A ‘remarkable’ son remembered

Private McCulloch and Lieutenant Stewart
Private McCulloch and Lieutenant Stewart

Recently the Gazette reported one of the first casualties of the air war, Lieutenant Nathaniel Stewart, of the Royal Flying Corps.

This moving tribute is paid to the young Lieutenant, who was one of the first Great War air gunners.


Lieutenant Stewart was the son of a former minister of Newton Stewart the Rev. Alex Stewart, and his father received the following letter from his son’s friend, Major Wedgwood Benn, who wrote: “Although you do not know me I hope you will allow me to express my deepest sympathy for the loss of your son. I have been acquainted with your son for nearly a year, and learned quickly to value his worth and enjoy his sunny good nature. His application as most remarkable, and for some time we used to labour each evening at his French studies. He turned then to practical use, and received spacial praise from the French Admiral for his work with him; indeed I always felt confident sending him up (in the air) because I knew he would never give in until he had made a success of the work at hand.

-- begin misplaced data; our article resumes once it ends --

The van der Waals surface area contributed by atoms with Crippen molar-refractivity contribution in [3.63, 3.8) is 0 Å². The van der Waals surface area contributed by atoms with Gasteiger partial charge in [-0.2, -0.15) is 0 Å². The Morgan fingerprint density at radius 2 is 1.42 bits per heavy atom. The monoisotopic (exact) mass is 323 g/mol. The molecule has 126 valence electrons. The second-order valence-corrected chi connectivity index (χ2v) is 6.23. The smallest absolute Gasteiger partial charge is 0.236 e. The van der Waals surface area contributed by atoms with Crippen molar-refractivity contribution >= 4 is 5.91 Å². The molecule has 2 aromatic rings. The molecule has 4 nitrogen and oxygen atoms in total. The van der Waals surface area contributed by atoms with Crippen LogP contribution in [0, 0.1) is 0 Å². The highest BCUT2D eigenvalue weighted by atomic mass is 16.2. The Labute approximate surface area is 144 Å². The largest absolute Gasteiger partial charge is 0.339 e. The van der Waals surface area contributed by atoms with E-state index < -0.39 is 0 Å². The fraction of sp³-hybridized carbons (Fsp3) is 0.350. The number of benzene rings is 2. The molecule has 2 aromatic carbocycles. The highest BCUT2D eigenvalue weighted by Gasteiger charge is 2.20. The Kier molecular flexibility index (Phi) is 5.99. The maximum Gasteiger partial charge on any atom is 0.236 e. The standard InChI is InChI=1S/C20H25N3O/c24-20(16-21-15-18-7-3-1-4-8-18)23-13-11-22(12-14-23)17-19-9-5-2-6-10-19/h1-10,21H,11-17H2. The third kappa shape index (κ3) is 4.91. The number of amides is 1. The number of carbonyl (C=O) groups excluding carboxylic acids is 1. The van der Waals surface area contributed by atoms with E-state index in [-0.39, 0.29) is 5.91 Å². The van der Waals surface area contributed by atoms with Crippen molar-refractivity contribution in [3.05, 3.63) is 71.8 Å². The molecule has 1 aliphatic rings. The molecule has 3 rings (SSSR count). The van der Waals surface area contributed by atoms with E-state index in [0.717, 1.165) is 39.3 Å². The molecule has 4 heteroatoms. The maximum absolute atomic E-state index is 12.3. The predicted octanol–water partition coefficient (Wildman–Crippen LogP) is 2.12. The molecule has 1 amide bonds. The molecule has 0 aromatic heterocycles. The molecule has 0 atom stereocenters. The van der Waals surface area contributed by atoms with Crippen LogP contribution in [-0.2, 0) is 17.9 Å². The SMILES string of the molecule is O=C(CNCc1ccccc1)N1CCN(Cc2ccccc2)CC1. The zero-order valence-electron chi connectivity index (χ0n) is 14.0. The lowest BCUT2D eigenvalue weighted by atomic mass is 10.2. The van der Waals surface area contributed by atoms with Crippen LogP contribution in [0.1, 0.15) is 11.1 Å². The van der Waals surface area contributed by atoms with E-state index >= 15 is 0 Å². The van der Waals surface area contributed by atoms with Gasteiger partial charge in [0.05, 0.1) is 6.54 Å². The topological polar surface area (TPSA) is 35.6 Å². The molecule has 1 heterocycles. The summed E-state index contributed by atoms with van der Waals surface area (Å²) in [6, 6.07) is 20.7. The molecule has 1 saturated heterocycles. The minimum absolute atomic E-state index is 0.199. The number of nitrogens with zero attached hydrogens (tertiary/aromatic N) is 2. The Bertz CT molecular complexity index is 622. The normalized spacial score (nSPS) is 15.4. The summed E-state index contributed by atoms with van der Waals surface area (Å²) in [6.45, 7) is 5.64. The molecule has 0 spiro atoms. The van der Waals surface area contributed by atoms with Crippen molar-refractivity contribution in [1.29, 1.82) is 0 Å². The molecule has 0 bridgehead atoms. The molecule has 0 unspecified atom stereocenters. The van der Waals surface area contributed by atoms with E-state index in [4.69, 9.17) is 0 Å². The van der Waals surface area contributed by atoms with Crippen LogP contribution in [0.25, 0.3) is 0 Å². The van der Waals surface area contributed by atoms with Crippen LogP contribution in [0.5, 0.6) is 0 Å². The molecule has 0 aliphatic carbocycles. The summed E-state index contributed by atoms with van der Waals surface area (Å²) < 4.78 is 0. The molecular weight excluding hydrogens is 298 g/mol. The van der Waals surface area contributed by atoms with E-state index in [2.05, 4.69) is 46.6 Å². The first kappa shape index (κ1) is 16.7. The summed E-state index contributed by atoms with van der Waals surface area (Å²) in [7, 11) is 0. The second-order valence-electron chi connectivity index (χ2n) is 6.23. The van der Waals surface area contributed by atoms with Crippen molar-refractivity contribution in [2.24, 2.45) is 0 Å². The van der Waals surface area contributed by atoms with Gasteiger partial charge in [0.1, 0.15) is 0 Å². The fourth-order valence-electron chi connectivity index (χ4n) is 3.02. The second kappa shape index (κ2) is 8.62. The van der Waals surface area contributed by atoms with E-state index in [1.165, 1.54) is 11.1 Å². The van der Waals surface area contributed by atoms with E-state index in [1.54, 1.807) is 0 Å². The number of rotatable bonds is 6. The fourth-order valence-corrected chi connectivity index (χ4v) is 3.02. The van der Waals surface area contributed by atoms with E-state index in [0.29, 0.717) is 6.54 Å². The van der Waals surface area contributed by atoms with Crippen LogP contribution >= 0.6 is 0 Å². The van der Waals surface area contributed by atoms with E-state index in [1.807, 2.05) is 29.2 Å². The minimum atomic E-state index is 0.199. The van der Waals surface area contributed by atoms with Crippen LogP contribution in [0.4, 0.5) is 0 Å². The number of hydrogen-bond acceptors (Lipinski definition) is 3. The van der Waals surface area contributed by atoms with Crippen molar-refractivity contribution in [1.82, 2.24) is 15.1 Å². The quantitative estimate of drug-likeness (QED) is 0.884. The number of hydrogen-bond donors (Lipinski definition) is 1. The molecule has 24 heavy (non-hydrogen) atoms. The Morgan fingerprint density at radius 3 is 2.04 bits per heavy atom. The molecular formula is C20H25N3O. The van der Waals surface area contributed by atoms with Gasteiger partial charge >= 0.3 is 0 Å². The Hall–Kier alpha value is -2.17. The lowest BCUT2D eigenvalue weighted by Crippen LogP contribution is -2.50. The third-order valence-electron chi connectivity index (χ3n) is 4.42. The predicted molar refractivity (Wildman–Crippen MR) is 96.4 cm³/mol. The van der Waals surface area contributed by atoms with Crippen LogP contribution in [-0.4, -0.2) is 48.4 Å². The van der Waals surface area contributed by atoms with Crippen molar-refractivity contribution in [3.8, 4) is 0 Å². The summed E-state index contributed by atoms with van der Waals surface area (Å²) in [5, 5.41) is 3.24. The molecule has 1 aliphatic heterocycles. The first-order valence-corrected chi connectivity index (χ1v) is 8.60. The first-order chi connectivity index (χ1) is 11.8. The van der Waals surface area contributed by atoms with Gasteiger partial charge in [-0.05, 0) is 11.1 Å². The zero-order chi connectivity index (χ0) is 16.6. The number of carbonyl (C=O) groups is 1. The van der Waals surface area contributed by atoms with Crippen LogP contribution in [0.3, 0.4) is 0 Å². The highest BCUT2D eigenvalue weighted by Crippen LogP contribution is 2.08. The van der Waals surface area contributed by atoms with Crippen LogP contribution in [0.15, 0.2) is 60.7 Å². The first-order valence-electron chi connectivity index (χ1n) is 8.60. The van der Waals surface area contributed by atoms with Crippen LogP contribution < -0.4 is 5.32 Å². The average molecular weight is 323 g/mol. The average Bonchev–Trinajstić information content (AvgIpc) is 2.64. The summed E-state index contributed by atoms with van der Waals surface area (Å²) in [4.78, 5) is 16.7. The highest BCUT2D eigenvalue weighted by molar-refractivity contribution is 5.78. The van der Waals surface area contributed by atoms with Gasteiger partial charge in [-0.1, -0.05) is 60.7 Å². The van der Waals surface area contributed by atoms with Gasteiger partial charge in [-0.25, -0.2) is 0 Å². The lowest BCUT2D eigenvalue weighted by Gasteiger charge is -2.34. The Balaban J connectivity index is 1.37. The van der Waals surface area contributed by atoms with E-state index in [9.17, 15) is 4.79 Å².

“One other thing among many for which I specially admired him was his ready and cheerful acquiescence in any decision however unpalatable. I never knew anyone who had finer discipline in this respect; and in him there was so much to excite affection.

“I was away elsewhere and didn’t go with him on his last trip. For a long time a bombardment of the area had been contemplated and on January 23 an attack was made. Your son went up in a seaplane to regulate the fire of one of the ships. I am told that he went off merrily returning some chaff flung at him as the seaplane was lowered. A few minutes later while actually writing a signal and making it by wireless telegraphy, he was hit by a rifle bullet. I t is thought that he died outright and suffered no pain at all. The pilot immediately returned to the ship, but no doctor could have done anything. That afternoon the objective was captured so that you may know that your boy, whose only and constant request had been to be given more arduous and more dangerous duty, died in the hour of victory.

“I myself an on my way home to The Old Knoll, Blackheath, London. If I can tell you any more or be of service to you please say so. I would offer to come to you, but I fear my leave is so short that I shall not be able to leave London.”